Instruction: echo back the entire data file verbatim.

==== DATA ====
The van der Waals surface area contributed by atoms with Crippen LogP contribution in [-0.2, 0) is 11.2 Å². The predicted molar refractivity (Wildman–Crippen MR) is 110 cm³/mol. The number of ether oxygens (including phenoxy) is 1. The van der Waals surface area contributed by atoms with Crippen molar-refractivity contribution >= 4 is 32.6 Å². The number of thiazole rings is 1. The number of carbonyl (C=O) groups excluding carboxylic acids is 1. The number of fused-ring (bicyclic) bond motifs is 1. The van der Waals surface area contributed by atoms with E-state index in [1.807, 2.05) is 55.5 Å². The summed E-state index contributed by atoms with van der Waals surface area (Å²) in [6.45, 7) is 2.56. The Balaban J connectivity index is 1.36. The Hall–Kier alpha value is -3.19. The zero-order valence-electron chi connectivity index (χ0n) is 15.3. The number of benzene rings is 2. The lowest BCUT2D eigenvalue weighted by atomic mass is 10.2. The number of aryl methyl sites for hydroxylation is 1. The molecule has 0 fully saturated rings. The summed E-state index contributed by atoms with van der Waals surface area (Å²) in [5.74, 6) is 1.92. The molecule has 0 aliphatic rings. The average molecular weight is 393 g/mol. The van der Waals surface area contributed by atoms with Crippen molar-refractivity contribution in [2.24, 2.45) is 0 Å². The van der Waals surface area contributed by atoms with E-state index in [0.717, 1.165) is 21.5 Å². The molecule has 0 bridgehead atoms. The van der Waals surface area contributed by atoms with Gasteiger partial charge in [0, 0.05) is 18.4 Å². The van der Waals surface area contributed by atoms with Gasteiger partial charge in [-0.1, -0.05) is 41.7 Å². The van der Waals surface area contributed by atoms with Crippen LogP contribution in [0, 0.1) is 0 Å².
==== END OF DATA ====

The van der Waals surface area contributed by atoms with Crippen LogP contribution in [-0.2, 0) is 11.2 Å². The predicted molar refractivity (Wildman–Crippen MR) is 110 cm³/mol. The number of ether oxygens (including phenoxy) is 1. The van der Waals surface area contributed by atoms with Crippen molar-refractivity contribution >= 4 is 32.6 Å². The number of thiazole rings is 1. The number of carbonyl (C=O) groups excluding carboxylic acids is 1. The number of fused-ring (bicyclic) bond motifs is 1. The van der Waals surface area contributed by atoms with E-state index in [1.807, 2.05) is 55.5 Å². The summed E-state index contributed by atoms with van der Waals surface area (Å²) in [6.45, 7) is 2.56. The Balaban J connectivity index is 1.36. The Hall–Kier alpha value is -3.19. The zero-order valence-electron chi connectivity index (χ0n) is 15.3. The number of benzene rings is 2. The lowest BCUT2D eigenvalue weighted by atomic mass is 10.2. The number of aryl methyl sites for hydroxylation is 1. The molecule has 0 fully saturated rings. The summed E-state index contributed by atoms with van der Waals surface area (Å²) in [5.74, 6) is 1.92. The molecule has 0 aliphatic rings. The average molecular weight is 393 g/mol. The van der Waals surface area contributed by atoms with Crippen molar-refractivity contribution in [2.24, 2.45) is 0 Å². The van der Waals surface area contributed by atoms with E-state index in [0.717, 1.165) is 21.5 Å². The molecule has 0 bridgehead atoms. The van der Waals surface area contributed by atoms with Gasteiger partial charge in [0, 0.05) is 18.4 Å². The van der Waals surface area contributed by atoms with Gasteiger partial charge in [-0.1, -0.05) is 41.7 Å². The van der Waals surface area contributed by atoms with Crippen LogP contribution in [0, 0.1) is 0 Å².